Image of half a planet with three central glowing layers. The Earth's core being the brightest.
Earth is made of many layers of increasingly hot and liquid rock, with a metal core.Image: ©\forplayday

You might not think about it much, but there’s an amazing planet under your feet. Dig down about 50 kilometres and the rocky crust begins to give way to the hot, soft mantle. Deeper down, the rocks get hotter and runnier, reaching temperatures of thousands of degrees. At the very centre, there’s a solid core of ultra-hot metal.

At least, that’s the textbook explanation. But there’s no way to go and visit the layers of Earth – the deepest hole ever bored was only 12 kilometres down. Which means if you want to learn more, you need a different approach.

You don’t always need to dig or cut to see inside something. A gentle way to look inside a human body is to use an ultrasound scan. Vibrations are passed through the body, and a trained expert can see inside by looking at the echoes on a computer. Geologists also use vibrations to peer deep into the Earth.

There are vibration detectors placed all over our planet, known as seismometers. These detectors are constantly listening in, producing records known as seismograms for geologists to analyse. Sometimes seismometers detect thunder or a nearby bouncing kangaroo. Occasionally, they detect a different vibration, something a lot larger: an earthquake.

Associate Professor Hrvoje Tkalčić, a geophysicist at the Australian National University, is an expert at analysing Earth’s vibrations. Hrvoje and his team analysed echoes inside our planet to take a look at Earth’s core.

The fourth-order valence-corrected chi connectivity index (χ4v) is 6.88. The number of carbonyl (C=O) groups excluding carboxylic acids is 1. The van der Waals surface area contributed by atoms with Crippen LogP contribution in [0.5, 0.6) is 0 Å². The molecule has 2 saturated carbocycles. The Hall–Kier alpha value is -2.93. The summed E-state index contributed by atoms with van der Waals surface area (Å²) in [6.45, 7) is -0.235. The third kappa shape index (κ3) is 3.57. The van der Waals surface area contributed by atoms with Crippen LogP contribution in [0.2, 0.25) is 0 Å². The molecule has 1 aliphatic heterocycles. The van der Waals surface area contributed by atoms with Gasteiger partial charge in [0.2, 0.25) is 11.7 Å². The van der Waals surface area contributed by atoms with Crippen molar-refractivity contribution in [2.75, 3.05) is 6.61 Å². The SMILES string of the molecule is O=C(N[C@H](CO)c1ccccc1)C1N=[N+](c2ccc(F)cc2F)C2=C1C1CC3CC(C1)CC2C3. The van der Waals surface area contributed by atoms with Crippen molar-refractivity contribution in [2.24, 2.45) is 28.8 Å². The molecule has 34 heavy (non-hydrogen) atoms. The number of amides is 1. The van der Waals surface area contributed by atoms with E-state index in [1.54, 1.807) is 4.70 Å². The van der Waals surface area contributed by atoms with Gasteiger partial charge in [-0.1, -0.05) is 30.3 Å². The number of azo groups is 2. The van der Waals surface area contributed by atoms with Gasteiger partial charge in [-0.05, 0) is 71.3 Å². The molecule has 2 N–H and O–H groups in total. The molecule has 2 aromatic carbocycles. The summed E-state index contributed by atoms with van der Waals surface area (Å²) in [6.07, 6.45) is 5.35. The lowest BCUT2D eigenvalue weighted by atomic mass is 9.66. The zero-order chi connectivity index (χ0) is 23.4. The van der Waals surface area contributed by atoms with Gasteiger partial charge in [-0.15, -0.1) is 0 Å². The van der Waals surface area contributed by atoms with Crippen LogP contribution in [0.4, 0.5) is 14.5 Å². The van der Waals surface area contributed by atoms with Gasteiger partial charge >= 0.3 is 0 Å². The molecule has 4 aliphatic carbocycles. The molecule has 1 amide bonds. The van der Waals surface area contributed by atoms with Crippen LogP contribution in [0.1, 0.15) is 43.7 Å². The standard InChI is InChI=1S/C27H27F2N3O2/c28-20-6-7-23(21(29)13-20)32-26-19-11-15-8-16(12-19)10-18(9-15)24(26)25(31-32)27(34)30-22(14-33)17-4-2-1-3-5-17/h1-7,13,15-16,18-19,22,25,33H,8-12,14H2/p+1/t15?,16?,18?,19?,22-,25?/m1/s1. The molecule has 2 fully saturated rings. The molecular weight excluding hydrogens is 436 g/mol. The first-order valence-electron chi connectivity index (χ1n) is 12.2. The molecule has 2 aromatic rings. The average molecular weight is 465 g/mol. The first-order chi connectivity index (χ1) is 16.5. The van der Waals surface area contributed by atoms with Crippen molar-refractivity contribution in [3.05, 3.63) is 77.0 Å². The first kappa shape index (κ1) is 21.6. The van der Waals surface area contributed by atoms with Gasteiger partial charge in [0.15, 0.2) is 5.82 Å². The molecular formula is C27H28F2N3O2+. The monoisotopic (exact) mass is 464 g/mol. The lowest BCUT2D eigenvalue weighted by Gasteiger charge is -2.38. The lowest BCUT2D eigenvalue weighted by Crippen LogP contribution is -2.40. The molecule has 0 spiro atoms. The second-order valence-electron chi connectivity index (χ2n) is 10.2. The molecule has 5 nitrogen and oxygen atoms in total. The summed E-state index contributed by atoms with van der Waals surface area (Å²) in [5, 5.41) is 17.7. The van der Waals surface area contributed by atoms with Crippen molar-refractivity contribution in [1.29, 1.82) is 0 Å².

a slice of the Earth with layers labelled: crust 0-35 km, lithosphere 35-100 km, asthenosphere 100-700 km, mantle 700-2890 km, outer core 2890-5100 km, inner core 5100-6378 km
Echoes of earthquakes have revealed many layers hiding beneath Earth’s surface.Image: ©\vectortatu

The analysis is so sensitive, that big earthquakes can be a bit too loud. “We’re throwing away the first three hours of the seismogram,” says Hrvoje. “What we’re looking at is between three and 10 hours after a large earthquake happens. We want to get rid of the big signals.”

The team detected a type of vibration, known as shear waves, travelling through Earth’s inner core. These waves can only travel through solids, which means the centre of Earth must also be solid. But that wasn’t all they discovered.

“We found the inner core is indeed solid, but we also found that it’s softer than previously thought,” says Hrvoje. “It turns out – if our results are correct – the inner core shares some similar elastic properties with gold and platinum.”

So Earth has a gold-like heart. Surprisingly poetic!

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One response

  1. lilllieleigh cadman Avatar
    lilllieleigh cadman

    by reading this article i have learnt more about our wold.

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